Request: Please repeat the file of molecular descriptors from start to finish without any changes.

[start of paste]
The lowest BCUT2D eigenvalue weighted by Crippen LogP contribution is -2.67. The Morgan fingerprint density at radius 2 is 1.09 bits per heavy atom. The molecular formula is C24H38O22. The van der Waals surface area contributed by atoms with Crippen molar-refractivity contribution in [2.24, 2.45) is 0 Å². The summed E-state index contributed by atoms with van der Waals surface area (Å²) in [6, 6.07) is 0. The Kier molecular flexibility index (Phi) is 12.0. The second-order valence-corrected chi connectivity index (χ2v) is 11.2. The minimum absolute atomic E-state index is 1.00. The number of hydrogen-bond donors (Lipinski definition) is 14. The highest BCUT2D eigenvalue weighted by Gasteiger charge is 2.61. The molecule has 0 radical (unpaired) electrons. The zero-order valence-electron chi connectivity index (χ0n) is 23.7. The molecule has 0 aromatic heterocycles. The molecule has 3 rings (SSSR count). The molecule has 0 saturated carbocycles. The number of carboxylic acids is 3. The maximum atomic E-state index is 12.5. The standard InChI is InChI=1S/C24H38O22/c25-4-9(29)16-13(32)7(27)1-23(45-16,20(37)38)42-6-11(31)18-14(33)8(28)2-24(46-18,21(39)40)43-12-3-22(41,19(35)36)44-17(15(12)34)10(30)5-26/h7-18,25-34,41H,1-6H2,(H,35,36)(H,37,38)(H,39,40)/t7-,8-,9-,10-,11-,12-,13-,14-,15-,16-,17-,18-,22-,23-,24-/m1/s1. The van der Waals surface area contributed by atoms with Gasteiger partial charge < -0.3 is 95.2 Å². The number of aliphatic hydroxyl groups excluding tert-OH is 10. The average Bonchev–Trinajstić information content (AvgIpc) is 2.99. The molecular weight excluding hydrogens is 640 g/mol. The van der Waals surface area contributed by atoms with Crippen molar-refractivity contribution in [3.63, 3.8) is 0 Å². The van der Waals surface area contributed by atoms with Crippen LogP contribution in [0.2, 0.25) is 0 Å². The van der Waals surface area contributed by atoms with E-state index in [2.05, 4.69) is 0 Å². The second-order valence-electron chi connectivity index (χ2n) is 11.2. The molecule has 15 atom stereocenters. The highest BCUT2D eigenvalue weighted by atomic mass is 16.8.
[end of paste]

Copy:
The lowest BCUT2D eigenvalue weighted by Crippen LogP contribution is -2.67. The Morgan fingerprint density at radius 2 is 1.09 bits per heavy atom. The molecular formula is C24H38O22. The van der Waals surface area contributed by atoms with Crippen molar-refractivity contribution in [2.24, 2.45) is 0 Å². The summed E-state index contributed by atoms with van der Waals surface area (Å²) in [6, 6.07) is 0. The Kier molecular flexibility index (Phi) is 12.0. The second-order valence-corrected chi connectivity index (χ2v) is 11.2. The minimum absolute atomic E-state index is 1.00. The number of hydrogen-bond donors (Lipinski definition) is 14. The highest BCUT2D eigenvalue weighted by Gasteiger charge is 2.61. The molecule has 0 radical (unpaired) electrons. The zero-order valence-electron chi connectivity index (χ0n) is 23.7. The molecule has 0 aromatic heterocycles. The molecule has 3 rings (SSSR count). The molecule has 0 saturated carbocycles. The number of carboxylic acids is 3. The maximum atomic E-state index is 12.5. The standard InChI is InChI=1S/C24H38O22/c25-4-9(29)16-13(32)7(27)1-23(45-16,20(37)38)42-6-11(31)18-14(33)8(28)2-24(46-18,21(39)40)43-12-3-22(41,19(35)36)44-17(15(12)34)10(30)5-26/h7-18,25-34,41H,1-6H2,(H,35,36)(H,37,38)(H,39,40)/t7-,8-,9-,10-,11-,12-,13-,14-,15-,16-,17-,18-,22-,23-,24-/m1/s1. The van der Waals surface area contributed by atoms with Gasteiger partial charge < -0.3 is 95.2 Å². The number of aliphatic hydroxyl groups excluding tert-OH is 10. The average Bonchev–Trinajstić information content (AvgIpc) is 2.99. The molecular weight excluding hydrogens is 640 g/mol. The van der Waals surface area contributed by atoms with Crippen molar-refractivity contribution in [3.63, 3.8) is 0 Å². The van der Waals surface area contributed by atoms with Crippen LogP contribution in [0.2, 0.25) is 0 Å². The van der Waals surface area contributed by atoms with E-state index in [2.05, 4.69) is 0 Å². The second-order valence-electron chi connectivity index (χ2n) is 11.2. The molecule has 15 atom stereocenters. The highest BCUT2D eigenvalue weighted by atomic mass is 16.8.